[(1A) Notwithstanding anything contained in sub-rule (1), the Commissioner may, on the recommendations of the Council, extend the date for submitting the declaration electronically in FORM GST TRAN-1 by a further period not beyond  [31st March, 2020 ] in respect of registered persons who could not submit the said declaration by the due date on account of technical difficulties on the common portal and in respect of whom the Council has made a recommendation for such extension.]
Thus, rule 117 of the CGST Rules provided a time limit of 90 days for furnishing the prescribed form i.e. FORM GST TRAN-1. That there were numerous technical glitches on the common portal, the portal being in its nascent stages, and the forms GST TRAN-1 and GST TRAN-2 itself were enabled on the portal much later than the appointed day. That the factum of technical glitches on the common portal was evident and the insertion of sub-rule (1A) and, thereafter, extensions being granted for filing of GST TRAN-1, notwithstanding the period envisaged under sub rule (1) of Rule 117, demonstrates that even the Government recognize the fact that the registered persons were not able to upload GST TRAN-1 due to technical difficulties on the common portal.
That the insertion of rules 117(1A), instead of solving the problems added to the problems in as much as there were no parameters defined for ascertaining as to what tantamounts to a “technical glitch” and the assessees were left to the mercy and whims and fancies of the officers, with no mechanism to represent or explain their grievances. Further, the persons entrusted with the implementation of rule 117 (1A) expected very high standards of ‘evidence leading’ and gave a very narrow interpretation of the term ‘technical glitches’.
It is pertinent to mention here that under transitional provision a registered person was only availing credits of the taxes already paid by then under the pre-GST laws and were not asking for any additional benefits. It was also not seeking any new credits. The transitional provisions can be equated with a simple analogy. It is like where a person has an FDR in a bank and the said bank is getting merged with another bank from a particular date. The bank issues a circular that all FDR holders are required to furnish the details of their entire FDR online by a particular date. If a person fails to furnish such a detail online or furnishes a detail thereby missing some of his FDRs, then the credit of FDR’s will not be allowed to such person. The interpretation of the bureaucrats in respect of the transition credits is exactly the same. In our humble opinion, such an interpretation is not expected out of either any bank or the Government. To sum up, various persons could not claim credit primarily on following counts:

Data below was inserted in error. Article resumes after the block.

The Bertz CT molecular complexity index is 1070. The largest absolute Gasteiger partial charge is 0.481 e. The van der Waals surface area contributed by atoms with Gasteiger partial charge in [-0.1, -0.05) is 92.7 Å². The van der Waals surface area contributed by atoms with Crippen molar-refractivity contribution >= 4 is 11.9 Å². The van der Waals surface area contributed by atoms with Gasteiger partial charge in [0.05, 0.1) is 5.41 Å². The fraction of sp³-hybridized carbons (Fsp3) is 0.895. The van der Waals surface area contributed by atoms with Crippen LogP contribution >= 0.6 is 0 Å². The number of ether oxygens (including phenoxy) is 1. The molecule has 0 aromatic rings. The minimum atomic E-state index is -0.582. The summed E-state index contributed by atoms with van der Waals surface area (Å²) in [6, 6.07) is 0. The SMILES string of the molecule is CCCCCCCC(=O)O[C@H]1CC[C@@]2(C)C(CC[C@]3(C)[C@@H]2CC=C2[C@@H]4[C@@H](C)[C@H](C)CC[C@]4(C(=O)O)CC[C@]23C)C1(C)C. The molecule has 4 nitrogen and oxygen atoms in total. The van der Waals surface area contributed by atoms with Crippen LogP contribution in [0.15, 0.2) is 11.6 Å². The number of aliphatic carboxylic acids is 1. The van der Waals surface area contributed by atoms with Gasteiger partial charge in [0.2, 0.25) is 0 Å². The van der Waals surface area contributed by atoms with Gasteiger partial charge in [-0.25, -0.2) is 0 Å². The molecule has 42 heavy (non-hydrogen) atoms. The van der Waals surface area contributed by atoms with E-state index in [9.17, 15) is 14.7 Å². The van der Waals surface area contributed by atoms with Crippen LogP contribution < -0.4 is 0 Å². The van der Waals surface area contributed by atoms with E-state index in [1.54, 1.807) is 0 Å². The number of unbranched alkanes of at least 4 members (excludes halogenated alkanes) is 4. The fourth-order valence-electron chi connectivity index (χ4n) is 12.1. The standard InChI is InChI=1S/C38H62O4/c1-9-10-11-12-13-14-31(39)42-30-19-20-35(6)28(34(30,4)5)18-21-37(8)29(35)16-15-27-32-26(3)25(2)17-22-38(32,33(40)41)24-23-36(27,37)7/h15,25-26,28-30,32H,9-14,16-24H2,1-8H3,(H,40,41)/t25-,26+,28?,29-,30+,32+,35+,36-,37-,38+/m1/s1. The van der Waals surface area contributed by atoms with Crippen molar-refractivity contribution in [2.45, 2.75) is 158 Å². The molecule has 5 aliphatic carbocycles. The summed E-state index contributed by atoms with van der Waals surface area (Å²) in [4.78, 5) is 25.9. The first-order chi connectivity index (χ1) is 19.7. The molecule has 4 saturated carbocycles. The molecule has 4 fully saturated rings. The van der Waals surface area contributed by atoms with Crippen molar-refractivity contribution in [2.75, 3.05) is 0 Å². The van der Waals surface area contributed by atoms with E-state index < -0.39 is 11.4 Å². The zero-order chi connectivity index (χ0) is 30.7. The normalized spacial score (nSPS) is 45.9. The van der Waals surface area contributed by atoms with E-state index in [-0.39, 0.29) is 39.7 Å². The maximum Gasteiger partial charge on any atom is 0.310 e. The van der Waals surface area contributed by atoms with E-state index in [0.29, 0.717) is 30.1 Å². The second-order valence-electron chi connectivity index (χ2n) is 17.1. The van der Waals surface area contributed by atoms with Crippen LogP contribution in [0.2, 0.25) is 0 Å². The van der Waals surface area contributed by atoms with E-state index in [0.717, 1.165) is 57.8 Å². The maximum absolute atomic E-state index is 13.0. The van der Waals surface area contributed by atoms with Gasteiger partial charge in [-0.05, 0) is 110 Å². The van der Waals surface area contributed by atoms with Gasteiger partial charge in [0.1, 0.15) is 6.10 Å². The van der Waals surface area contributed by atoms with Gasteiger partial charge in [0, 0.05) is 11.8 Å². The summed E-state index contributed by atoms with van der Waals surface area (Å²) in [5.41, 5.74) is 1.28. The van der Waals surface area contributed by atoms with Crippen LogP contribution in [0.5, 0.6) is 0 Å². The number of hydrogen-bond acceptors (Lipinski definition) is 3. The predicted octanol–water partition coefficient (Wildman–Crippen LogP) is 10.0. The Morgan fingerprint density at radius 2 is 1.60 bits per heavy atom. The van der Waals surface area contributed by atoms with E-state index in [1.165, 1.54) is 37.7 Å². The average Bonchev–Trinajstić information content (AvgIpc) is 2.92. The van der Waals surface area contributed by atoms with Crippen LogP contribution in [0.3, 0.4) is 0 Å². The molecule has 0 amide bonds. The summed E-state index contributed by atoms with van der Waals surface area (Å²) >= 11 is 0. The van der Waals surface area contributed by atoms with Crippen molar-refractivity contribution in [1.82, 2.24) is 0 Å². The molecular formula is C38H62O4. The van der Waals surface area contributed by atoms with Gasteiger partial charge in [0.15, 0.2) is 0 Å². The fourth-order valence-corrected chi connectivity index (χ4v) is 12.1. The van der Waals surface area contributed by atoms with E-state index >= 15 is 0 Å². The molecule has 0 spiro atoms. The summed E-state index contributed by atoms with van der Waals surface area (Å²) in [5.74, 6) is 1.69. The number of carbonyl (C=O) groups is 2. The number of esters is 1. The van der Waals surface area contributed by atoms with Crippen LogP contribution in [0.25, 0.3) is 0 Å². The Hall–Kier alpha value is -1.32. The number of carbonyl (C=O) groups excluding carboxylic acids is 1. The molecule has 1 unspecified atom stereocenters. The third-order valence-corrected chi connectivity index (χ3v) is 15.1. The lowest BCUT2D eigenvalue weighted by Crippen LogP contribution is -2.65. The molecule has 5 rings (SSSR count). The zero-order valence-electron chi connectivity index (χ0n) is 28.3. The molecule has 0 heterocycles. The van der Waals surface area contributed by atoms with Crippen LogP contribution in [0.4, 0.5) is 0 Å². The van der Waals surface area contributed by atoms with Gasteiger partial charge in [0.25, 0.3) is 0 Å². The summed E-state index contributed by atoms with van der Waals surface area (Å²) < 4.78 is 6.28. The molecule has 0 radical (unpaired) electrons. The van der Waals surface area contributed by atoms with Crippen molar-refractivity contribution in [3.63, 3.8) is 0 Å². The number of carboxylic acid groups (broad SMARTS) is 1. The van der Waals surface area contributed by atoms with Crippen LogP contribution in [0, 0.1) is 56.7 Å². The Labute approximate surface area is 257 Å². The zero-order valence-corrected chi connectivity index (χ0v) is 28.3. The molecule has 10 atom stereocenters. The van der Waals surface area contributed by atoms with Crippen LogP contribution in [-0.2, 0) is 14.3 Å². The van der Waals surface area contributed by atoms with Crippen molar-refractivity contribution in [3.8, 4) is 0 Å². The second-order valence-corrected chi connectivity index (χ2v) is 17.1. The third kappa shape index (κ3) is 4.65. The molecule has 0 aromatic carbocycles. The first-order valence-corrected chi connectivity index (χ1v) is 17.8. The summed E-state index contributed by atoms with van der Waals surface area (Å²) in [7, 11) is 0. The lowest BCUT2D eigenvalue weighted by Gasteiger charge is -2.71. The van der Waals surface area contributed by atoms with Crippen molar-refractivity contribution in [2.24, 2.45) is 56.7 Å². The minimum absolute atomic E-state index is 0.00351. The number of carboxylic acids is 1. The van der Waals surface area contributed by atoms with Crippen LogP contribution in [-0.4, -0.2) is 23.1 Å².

However, it is pertinent to mention here that no taxes were to be paid while furnishing FORM GST TRAN-1 and one cannot fathom any reason whatsoever where a person would intentionally or deliberately delay the furnishing of FORM GST TRAN-1.
That since the taxpayers could not claim their eligible credit, they were left with no other option but to knock the doors of the court for seeking justice. Courts all across the country were flooded with such petitions due to the loss of genuine credit which could not be claimed by the taxpayers. Some of the grounds taken up before various courts were as follows:
1. The petitioners have a vested right to carry forward the eligible credit and such vested right of the petitioner cannot be denied due to lapse on the part of the respondents.
2. Rule 117 and rule 120A of the CGST Rules, 2017 are ultra vires to the provisions of sections 140 and 174 of the CGST Act, 2017 in as much as there is no period prescribed under the CGST Act particularly section 140 of the CGST Act for claiming the credit on the inputs held on the appointed day and, therefore, the period prescribed in Rule 117 is ultra-vires the parent Act.
3. It was also stated that in the alternative, that the time period stated in rule 117 was not mandatory but directory in nature.
4. The input tax credit as on 30.06.2017 was the property of the registered person and by virtue of Article 300A of the Constitution of India the registered person cannot be deprived of his property save by the authority of law.
5. Denial of credit also affects the fundamental right of the people i.e. Article 19(1)(g) of the Constitution of India that provides right to practice any profession or to carry on any occupation, trade, or business to all citizens.
By and large, all the Courts across the country allowed the petitions and various Hon’ble High courts have time and again directed the Government either to reopen the portal or to allow the manual filing of the forms. It has been held in various cases that credit is a vested right of the taxpayer under article 300A of the Constitution of India and the taxpayers could not be deprived of the same, without the authority of law.